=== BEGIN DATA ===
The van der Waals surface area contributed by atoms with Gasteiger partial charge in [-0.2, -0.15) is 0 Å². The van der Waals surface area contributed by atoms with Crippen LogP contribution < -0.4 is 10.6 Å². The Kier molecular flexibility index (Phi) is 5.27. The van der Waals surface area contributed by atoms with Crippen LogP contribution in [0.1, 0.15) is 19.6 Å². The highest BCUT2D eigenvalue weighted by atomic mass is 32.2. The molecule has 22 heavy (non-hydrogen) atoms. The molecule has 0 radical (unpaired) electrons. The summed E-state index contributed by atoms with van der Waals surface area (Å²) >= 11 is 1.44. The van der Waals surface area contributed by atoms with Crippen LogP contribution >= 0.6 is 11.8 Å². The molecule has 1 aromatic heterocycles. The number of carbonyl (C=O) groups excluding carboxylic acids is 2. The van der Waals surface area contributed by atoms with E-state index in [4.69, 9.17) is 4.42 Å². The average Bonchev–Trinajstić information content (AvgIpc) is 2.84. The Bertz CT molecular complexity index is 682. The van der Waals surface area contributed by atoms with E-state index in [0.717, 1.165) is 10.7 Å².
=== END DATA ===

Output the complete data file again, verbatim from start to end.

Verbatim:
The van der Waals surface area contributed by atoms with Gasteiger partial charge in [-0.2, -0.15) is 0 Å². The van der Waals surface area contributed by atoms with Crippen LogP contribution < -0.4 is 10.6 Å². The Kier molecular flexibility index (Phi) is 5.27. The van der Waals surface area contributed by atoms with Crippen LogP contribution in [0.1, 0.15) is 19.6 Å². The highest BCUT2D eigenvalue weighted by atomic mass is 32.2. The molecule has 22 heavy (non-hydrogen) atoms. The molecule has 0 radical (unpaired) electrons. The summed E-state index contributed by atoms with van der Waals surface area (Å²) >= 11 is 1.44. The van der Waals surface area contributed by atoms with Crippen LogP contribution >= 0.6 is 11.8 Å². The molecule has 1 aromatic heterocycles. The number of carbonyl (C=O) groups excluding carboxylic acids is 2. The van der Waals surface area contributed by atoms with E-state index in [4.69, 9.17) is 4.42 Å². The average Bonchev–Trinajstić information content (AvgIpc) is 2.84. The Bertz CT molecular complexity index is 682. The van der Waals surface area contributed by atoms with E-state index in [0.717, 1.165) is 10.7 Å².